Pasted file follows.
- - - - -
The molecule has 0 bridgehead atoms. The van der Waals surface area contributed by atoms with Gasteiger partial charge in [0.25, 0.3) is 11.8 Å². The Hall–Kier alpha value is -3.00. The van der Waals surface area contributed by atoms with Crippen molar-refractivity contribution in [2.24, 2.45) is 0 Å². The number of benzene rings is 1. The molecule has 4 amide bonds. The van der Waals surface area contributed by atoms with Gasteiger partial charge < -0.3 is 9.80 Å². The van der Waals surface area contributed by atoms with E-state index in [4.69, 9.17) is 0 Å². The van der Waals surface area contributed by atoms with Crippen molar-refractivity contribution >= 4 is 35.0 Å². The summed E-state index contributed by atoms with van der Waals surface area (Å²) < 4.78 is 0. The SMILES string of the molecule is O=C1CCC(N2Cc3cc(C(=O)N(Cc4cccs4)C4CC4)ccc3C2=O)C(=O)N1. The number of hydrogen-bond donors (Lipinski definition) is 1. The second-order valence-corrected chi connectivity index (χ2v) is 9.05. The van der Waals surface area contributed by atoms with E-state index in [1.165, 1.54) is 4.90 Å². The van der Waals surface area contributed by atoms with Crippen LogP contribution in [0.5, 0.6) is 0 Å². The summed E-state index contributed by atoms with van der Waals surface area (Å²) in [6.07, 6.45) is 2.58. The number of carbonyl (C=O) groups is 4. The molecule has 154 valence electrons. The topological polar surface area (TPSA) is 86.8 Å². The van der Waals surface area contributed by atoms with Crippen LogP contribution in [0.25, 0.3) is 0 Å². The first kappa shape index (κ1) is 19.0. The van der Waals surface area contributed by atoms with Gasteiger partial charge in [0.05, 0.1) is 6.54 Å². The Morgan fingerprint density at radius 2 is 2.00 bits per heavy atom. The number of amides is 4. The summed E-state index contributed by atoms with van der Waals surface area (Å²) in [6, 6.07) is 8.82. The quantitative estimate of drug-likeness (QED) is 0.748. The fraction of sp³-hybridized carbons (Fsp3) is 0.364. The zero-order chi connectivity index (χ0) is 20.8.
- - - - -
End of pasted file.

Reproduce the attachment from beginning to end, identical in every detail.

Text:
The molecule has 0 bridgehead atoms. The van der Waals surface area contributed by atoms with Gasteiger partial charge in [0.25, 0.3) is 11.8 Å². The Hall–Kier alpha value is -3.00. The van der Waals surface area contributed by atoms with Crippen molar-refractivity contribution in [2.24, 2.45) is 0 Å². The number of benzene rings is 1. The molecule has 4 amide bonds. The van der Waals surface area contributed by atoms with Gasteiger partial charge < -0.3 is 9.80 Å². The van der Waals surface area contributed by atoms with E-state index in [4.69, 9.17) is 0 Å². The van der Waals surface area contributed by atoms with Crippen molar-refractivity contribution >= 4 is 35.0 Å². The summed E-state index contributed by atoms with van der Waals surface area (Å²) < 4.78 is 0. The SMILES string of the molecule is O=C1CCC(N2Cc3cc(C(=O)N(Cc4cccs4)C4CC4)ccc3C2=O)C(=O)N1. The number of hydrogen-bond donors (Lipinski definition) is 1. The second-order valence-corrected chi connectivity index (χ2v) is 9.05. The van der Waals surface area contributed by atoms with E-state index in [1.165, 1.54) is 4.90 Å². The van der Waals surface area contributed by atoms with Crippen LogP contribution in [0.5, 0.6) is 0 Å². The summed E-state index contributed by atoms with van der Waals surface area (Å²) in [6.07, 6.45) is 2.58. The number of carbonyl (C=O) groups is 4. The molecule has 154 valence electrons. The topological polar surface area (TPSA) is 86.8 Å². The van der Waals surface area contributed by atoms with Crippen LogP contribution in [0.25, 0.3) is 0 Å². The first kappa shape index (κ1) is 19.0. The van der Waals surface area contributed by atoms with Gasteiger partial charge in [0.05, 0.1) is 6.54 Å². The Morgan fingerprint density at radius 2 is 2.00 bits per heavy atom. The number of amides is 4. The summed E-state index contributed by atoms with van der Waals surface area (Å²) in [6, 6.07) is 8.82. The quantitative estimate of drug-likeness (QED) is 0.748. The fraction of sp³-hybridized carbons (Fsp3) is 0.364. The zero-order chi connectivity index (χ0) is 20.8.